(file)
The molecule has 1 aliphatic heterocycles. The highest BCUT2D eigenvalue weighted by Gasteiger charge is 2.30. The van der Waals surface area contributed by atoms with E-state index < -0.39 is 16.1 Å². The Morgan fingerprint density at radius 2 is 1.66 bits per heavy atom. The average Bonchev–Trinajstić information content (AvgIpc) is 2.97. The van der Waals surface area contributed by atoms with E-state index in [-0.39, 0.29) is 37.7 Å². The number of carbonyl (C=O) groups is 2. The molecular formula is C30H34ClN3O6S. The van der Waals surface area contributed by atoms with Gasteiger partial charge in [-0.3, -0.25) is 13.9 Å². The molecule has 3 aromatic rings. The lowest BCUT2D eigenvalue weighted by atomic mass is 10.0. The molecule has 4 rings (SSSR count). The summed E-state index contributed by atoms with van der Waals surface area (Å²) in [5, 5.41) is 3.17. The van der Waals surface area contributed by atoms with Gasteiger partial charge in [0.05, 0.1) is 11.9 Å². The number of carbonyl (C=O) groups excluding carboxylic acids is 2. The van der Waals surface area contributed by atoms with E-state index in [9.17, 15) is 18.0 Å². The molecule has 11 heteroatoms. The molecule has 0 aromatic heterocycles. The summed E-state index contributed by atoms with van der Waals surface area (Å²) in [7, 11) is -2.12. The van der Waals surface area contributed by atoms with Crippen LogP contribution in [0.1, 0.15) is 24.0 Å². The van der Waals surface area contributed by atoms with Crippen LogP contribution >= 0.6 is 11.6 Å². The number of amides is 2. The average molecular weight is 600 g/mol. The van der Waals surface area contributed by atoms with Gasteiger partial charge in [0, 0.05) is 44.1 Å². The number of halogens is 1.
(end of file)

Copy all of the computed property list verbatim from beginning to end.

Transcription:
The molecule has 1 aliphatic heterocycles. The highest BCUT2D eigenvalue weighted by Gasteiger charge is 2.30. The van der Waals surface area contributed by atoms with E-state index < -0.39 is 16.1 Å². The Morgan fingerprint density at radius 2 is 1.66 bits per heavy atom. The average Bonchev–Trinajstić information content (AvgIpc) is 2.97. The van der Waals surface area contributed by atoms with E-state index in [-0.39, 0.29) is 37.7 Å². The number of carbonyl (C=O) groups is 2. The molecular formula is C30H34ClN3O6S. The van der Waals surface area contributed by atoms with Gasteiger partial charge in [-0.3, -0.25) is 13.9 Å². The molecule has 3 aromatic rings. The lowest BCUT2D eigenvalue weighted by atomic mass is 10.0. The molecule has 4 rings (SSSR count). The summed E-state index contributed by atoms with van der Waals surface area (Å²) in [5, 5.41) is 3.17. The van der Waals surface area contributed by atoms with Gasteiger partial charge in [0.05, 0.1) is 11.9 Å². The number of carbonyl (C=O) groups excluding carboxylic acids is 2. The van der Waals surface area contributed by atoms with E-state index in [9.17, 15) is 18.0 Å². The molecule has 11 heteroatoms. The molecule has 0 aromatic heterocycles. The summed E-state index contributed by atoms with van der Waals surface area (Å²) in [7, 11) is -2.12. The van der Waals surface area contributed by atoms with Crippen LogP contribution in [0.1, 0.15) is 24.0 Å². The van der Waals surface area contributed by atoms with Crippen LogP contribution >= 0.6 is 11.6 Å². The number of amides is 2. The average molecular weight is 600 g/mol. The van der Waals surface area contributed by atoms with Gasteiger partial charge in [0, 0.05) is 44.1 Å². The number of halogens is 1.